“The courses are designed to provide the most action for the spectators throughout the weekend and force drivers to push what they have built to the limits,” the website says.

Rules of the competition
  • Once on the course the driver and spotter have 10 minutes to navigate three to four gates without hitting cones and with as few backups as possible.
  • Each cone hit or backup adds points to their score, and the team with the lowest score wins.

The 67-page rule book (67 pages) is for competitors, judges and spectators.

Jennifer Cloudt, from Waco, Texas, was here with her husband Darrel, who was spotting for Marvin Hickey. She said the most rewarding aspect of the sport for her was being in “nature.”

Cloudt, who’s been here five or six times, said it’s a “beautiful area with nice people.”

Hickey pulled off an amazing recovery when descending the course. It appeared he would flip headlong on the last few yards of the course, but he steered and revved out of the nearly vertical drop perfectly to land safely.

Cloudt explained that the spotter communicates through portable radio/headphones to give precise directions to the driver about where the cones are and which way to turn the independent four wheels.

Darrel said that clear communication is the key because “the driver has an opinion and I have an opinion … at the end of the day, it's up to the driver to make the decision.”

Darrel said it was their second competition ever and the first time that vehicle had been on the course.

Cloudt explained that Hickey got out of the jamb by accelerating and gaining traction with the front wheels to get the “center of gravity back on rear end.”

As the sound system pumped out a familiar Led Zeppelin tune, the crowd cheered with approval.

Emily Manders, 10, from Montrose, Colorado, with her father, Rob, as spotter, prepared to head straight up an imposing boulder face. She agreed that the sport offered extreme excitement and adventure.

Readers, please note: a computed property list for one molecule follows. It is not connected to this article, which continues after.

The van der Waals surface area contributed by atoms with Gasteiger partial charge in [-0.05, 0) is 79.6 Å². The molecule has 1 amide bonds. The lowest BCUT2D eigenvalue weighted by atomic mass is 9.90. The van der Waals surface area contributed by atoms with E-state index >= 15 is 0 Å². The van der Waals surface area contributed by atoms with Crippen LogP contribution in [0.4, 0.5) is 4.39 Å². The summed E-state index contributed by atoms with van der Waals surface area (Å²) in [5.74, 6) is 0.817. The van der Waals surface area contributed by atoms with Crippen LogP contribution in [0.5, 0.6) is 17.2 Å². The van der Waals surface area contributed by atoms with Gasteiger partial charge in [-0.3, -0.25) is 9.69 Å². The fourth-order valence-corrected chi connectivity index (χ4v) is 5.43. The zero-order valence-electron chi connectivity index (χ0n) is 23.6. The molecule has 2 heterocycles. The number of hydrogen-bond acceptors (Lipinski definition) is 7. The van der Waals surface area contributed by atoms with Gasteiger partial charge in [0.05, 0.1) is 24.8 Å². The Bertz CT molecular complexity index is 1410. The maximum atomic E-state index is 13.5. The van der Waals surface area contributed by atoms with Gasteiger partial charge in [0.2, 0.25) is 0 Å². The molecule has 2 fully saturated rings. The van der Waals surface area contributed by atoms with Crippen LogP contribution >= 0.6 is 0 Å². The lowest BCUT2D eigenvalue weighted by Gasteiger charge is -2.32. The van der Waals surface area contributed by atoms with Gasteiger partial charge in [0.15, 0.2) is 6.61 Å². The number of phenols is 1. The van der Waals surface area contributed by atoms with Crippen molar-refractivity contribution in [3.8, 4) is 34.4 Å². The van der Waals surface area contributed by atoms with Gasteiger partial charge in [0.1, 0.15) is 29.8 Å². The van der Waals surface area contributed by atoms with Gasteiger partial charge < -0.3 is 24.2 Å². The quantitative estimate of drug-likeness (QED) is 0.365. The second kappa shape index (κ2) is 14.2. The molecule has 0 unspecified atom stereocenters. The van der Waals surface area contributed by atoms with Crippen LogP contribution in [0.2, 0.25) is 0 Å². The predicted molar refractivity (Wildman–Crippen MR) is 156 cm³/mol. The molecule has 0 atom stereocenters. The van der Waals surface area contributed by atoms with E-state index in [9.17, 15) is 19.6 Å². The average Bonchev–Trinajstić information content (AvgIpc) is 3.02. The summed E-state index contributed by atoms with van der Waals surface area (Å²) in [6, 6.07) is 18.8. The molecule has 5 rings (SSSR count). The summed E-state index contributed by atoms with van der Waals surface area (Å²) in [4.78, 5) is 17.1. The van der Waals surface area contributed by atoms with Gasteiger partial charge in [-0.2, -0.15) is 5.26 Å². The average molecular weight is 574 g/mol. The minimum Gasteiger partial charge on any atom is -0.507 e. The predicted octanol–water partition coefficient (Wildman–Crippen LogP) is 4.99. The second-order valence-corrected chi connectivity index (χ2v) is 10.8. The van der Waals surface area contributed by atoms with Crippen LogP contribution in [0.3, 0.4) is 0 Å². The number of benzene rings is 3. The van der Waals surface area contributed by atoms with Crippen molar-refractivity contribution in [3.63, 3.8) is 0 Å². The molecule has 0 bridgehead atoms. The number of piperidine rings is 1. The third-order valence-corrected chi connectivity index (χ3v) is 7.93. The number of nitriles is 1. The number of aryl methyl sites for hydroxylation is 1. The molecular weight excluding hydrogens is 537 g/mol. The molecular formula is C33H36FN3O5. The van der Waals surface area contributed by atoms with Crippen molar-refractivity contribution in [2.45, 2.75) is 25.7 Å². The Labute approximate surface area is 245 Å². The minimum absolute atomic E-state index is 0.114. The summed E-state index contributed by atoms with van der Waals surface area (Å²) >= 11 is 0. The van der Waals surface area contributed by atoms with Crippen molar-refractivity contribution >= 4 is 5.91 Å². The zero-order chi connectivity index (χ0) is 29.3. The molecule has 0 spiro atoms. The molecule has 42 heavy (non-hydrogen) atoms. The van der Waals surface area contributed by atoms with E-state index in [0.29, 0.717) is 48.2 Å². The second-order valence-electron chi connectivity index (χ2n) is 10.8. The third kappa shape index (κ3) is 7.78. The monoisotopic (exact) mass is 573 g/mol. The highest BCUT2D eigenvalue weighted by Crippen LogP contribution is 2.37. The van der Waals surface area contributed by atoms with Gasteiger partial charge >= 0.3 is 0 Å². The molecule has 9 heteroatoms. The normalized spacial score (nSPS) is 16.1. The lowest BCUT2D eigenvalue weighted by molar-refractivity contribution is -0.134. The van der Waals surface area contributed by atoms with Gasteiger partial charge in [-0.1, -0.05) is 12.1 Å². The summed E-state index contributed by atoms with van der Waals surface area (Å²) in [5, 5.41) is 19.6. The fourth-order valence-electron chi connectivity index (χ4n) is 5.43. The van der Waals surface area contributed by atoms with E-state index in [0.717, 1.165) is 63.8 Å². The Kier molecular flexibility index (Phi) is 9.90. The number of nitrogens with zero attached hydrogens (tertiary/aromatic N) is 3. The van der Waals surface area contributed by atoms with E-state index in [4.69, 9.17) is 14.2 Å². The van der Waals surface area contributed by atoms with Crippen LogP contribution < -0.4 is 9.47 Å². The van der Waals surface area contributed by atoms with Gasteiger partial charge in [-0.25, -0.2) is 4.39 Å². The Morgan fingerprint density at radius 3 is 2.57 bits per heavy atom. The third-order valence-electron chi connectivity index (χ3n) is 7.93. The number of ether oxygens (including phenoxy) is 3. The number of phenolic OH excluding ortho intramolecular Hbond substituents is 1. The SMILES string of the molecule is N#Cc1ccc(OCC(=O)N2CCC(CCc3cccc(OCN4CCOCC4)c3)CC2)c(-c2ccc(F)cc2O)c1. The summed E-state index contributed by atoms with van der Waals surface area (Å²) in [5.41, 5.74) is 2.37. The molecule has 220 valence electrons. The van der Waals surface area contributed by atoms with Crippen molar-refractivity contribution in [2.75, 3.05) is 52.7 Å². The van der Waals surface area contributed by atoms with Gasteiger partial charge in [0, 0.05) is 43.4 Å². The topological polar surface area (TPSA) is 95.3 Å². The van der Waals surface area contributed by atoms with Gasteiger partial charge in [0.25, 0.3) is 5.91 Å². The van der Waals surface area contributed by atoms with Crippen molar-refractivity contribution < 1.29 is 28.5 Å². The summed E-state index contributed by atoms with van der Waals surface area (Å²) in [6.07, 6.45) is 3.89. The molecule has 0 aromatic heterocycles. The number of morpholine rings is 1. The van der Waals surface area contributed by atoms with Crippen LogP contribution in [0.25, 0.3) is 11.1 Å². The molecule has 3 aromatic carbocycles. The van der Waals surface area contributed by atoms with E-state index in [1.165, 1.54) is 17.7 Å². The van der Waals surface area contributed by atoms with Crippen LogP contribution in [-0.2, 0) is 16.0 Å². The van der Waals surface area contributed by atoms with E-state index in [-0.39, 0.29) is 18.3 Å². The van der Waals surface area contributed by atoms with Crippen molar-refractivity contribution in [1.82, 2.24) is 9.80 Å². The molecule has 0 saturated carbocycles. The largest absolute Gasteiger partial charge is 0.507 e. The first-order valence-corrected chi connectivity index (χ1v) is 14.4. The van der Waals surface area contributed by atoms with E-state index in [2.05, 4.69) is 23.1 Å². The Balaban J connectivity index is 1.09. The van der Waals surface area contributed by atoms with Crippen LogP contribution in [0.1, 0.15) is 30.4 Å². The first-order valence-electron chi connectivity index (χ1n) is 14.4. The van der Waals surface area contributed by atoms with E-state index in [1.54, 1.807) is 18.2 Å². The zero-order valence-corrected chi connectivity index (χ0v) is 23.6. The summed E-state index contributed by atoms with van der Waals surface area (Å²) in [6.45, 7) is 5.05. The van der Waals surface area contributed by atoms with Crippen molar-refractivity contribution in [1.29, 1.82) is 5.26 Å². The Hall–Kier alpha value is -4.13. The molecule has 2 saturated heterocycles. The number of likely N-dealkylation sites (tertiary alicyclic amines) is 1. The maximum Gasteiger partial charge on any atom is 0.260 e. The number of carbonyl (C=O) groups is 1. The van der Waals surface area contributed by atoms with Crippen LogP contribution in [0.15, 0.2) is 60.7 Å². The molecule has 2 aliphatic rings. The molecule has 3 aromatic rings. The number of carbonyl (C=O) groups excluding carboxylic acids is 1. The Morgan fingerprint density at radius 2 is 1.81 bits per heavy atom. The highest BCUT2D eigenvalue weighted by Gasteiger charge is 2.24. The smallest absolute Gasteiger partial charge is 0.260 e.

Emily Manders, age 10, maneuvers her buggy to climb and avoid the cone. (David Edward Albright/Tri-City Record)

She was ranked fifth in the Sportsman A class at the end of the competition.

Randy Marlow of Weatherford, Texas, in his second year of competition, said he’s had “less than 18 hours” of trail time in his rig, which he bought and modified considerably.

His rig has a 1.9 liter Saturn rear engine, with a transaxle, no transfer case and the standard 4-wheel steering.

Marlow said the most exciting aspect of the sport is the is the “competition and how well everybody gets along, competes and pushes each other.”

“At the end of the day it’s a big family. … We all push each other to do better by ragging on everybody … a bunch of grown men beaten on a bunch of money out on the rocks.”

Katelyn Boren, 16, a driver from Hurricane, Utah, was spotted by her father, Kevin. Competing since age 13, Boren ended up ranked second in the ProMod class.

“I've had a lot of victories … and some not-so-good weekends, but I always love coming back and always learning something,” Boren said.

In her third year at the Farmington event, Boren said, “I love this area so much and it’s so remarkable and there's so much to do.”

Asked what the sport does for her, without hesitation she said, “It fills my soul.”

Martin Hernandez, manager of the O’Reilly’s Auto Parts in Kirtland, provided the cooling rags, hats and water. “I'm enjoying it … I like the environment, the people, the cars … it’s pretty nice!”

Grand Nationals Winners


Dave Wong/Nate Reed

Pro Trail

Tyler Harper/Holt Porter

Pro Mod

Braxton Coleman/Bret Robison

Sportsman A

Landen Brown/Wyatt Brown

Sportsman B

Juan Oceguera/Ray Matinez

Sportsman C

Chris McKinzie/Josh Griffin

Kid Buggy

Gunner Brown/Wyatt Brown